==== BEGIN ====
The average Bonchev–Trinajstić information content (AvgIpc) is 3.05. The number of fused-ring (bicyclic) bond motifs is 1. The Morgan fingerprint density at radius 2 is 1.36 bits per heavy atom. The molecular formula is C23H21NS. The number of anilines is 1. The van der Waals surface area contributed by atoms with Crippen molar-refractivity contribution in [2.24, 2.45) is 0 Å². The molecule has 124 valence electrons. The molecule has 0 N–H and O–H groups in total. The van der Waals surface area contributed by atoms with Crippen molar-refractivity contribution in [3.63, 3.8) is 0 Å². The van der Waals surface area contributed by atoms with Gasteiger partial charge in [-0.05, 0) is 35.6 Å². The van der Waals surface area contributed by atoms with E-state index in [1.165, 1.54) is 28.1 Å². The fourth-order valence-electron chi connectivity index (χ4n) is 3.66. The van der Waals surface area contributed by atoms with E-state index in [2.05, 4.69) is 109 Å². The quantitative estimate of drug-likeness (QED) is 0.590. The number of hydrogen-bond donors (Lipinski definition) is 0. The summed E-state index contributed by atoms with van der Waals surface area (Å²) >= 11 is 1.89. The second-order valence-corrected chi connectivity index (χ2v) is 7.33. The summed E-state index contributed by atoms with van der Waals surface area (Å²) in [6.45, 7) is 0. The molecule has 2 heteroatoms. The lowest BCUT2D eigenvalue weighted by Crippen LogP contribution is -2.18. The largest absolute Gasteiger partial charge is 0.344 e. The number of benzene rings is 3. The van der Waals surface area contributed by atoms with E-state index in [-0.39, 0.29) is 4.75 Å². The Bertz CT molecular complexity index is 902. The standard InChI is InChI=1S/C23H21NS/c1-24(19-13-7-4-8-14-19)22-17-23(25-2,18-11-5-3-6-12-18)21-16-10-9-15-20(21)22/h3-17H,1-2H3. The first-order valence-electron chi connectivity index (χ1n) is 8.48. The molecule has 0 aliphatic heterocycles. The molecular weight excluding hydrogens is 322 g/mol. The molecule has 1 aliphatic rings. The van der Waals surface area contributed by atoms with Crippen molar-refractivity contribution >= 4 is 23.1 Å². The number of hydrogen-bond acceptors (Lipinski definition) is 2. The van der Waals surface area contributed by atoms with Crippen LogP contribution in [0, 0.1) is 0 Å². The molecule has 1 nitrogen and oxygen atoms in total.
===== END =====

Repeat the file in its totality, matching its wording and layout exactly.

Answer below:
The average Bonchev–Trinajstić information content (AvgIpc) is 3.05. The number of fused-ring (bicyclic) bond motifs is 1. The Morgan fingerprint density at radius 2 is 1.36 bits per heavy atom. The molecular formula is C23H21NS. The number of anilines is 1. The van der Waals surface area contributed by atoms with Crippen molar-refractivity contribution in [2.24, 2.45) is 0 Å². The molecule has 124 valence electrons. The molecule has 0 N–H and O–H groups in total. The van der Waals surface area contributed by atoms with Crippen molar-refractivity contribution in [3.63, 3.8) is 0 Å². The van der Waals surface area contributed by atoms with Gasteiger partial charge in [-0.05, 0) is 35.6 Å². The van der Waals surface area contributed by atoms with E-state index in [1.165, 1.54) is 28.1 Å². The fourth-order valence-electron chi connectivity index (χ4n) is 3.66. The van der Waals surface area contributed by atoms with E-state index in [2.05, 4.69) is 109 Å². The quantitative estimate of drug-likeness (QED) is 0.590. The number of hydrogen-bond donors (Lipinski definition) is 0. The summed E-state index contributed by atoms with van der Waals surface area (Å²) >= 11 is 1.89. The second-order valence-corrected chi connectivity index (χ2v) is 7.33. The summed E-state index contributed by atoms with van der Waals surface area (Å²) in [6.45, 7) is 0. The molecule has 2 heteroatoms. The lowest BCUT2D eigenvalue weighted by Crippen LogP contribution is -2.18. The largest absolute Gasteiger partial charge is 0.344 e. The number of benzene rings is 3. The van der Waals surface area contributed by atoms with E-state index in [-0.39, 0.29) is 4.75 Å². The Bertz CT molecular complexity index is 902. The standard InChI is InChI=1S/C23H21NS/c1-24(19-13-7-4-8-14-19)22-17-23(25-2,18-11-5-3-6-12-18)21-16-10-9-15-20(21)22/h3-17H,1-2H3. The first-order valence-electron chi connectivity index (χ1n) is 8.48. The molecule has 0 aliphatic heterocycles. The molecular weight excluding hydrogens is 322 g/mol. The molecule has 1 aliphatic rings. The van der Waals surface area contributed by atoms with Crippen molar-refractivity contribution >= 4 is 23.1 Å². The number of hydrogen-bond acceptors (Lipinski definition) is 2. The van der Waals surface area contributed by atoms with Crippen LogP contribution in [0, 0.1) is 0 Å². The molecule has 1 nitrogen and oxygen atoms in total.